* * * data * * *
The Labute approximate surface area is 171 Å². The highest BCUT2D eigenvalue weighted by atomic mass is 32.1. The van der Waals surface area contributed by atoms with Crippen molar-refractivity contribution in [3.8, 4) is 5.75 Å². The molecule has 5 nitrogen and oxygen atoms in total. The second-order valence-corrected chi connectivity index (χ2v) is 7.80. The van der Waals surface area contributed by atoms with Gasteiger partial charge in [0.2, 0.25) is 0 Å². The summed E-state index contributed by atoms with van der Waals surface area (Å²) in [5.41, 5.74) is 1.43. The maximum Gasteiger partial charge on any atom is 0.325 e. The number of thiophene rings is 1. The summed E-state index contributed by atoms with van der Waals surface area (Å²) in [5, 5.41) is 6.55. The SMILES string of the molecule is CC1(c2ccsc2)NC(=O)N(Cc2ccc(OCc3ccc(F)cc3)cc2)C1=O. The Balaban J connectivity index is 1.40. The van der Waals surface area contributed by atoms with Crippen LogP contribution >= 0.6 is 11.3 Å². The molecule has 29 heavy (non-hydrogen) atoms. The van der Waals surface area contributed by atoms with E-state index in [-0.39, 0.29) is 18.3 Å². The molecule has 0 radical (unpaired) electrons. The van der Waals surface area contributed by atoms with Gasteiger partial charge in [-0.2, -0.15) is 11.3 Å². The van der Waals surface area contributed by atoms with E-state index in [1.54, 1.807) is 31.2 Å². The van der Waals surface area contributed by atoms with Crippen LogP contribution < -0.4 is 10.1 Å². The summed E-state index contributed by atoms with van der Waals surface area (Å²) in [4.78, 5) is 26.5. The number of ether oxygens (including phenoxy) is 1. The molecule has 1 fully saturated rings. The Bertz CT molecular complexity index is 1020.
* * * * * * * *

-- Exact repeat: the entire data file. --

The Labute approximate surface area is 171 Å². The highest BCUT2D eigenvalue weighted by atomic mass is 32.1. The van der Waals surface area contributed by atoms with Crippen molar-refractivity contribution in [3.8, 4) is 5.75 Å². The molecule has 5 nitrogen and oxygen atoms in total. The second-order valence-corrected chi connectivity index (χ2v) is 7.80. The van der Waals surface area contributed by atoms with Gasteiger partial charge in [0.2, 0.25) is 0 Å². The summed E-state index contributed by atoms with van der Waals surface area (Å²) in [5.41, 5.74) is 1.43. The maximum Gasteiger partial charge on any atom is 0.325 e. The number of thiophene rings is 1. The summed E-state index contributed by atoms with van der Waals surface area (Å²) in [5, 5.41) is 6.55. The SMILES string of the molecule is CC1(c2ccsc2)NC(=O)N(Cc2ccc(OCc3ccc(F)cc3)cc2)C1=O. The Balaban J connectivity index is 1.40. The van der Waals surface area contributed by atoms with Crippen LogP contribution >= 0.6 is 11.3 Å². The molecule has 29 heavy (non-hydrogen) atoms. The van der Waals surface area contributed by atoms with E-state index in [-0.39, 0.29) is 18.3 Å². The molecule has 0 radical (unpaired) electrons. The van der Waals surface area contributed by atoms with Gasteiger partial charge in [-0.2, -0.15) is 11.3 Å². The van der Waals surface area contributed by atoms with E-state index in [1.54, 1.807) is 31.2 Å². The van der Waals surface area contributed by atoms with Crippen LogP contribution < -0.4 is 10.1 Å². The summed E-state index contributed by atoms with van der Waals surface area (Å²) in [4.78, 5) is 26.5. The number of ether oxygens (including phenoxy) is 1. The molecule has 1 fully saturated rings. The Bertz CT molecular complexity index is 1020.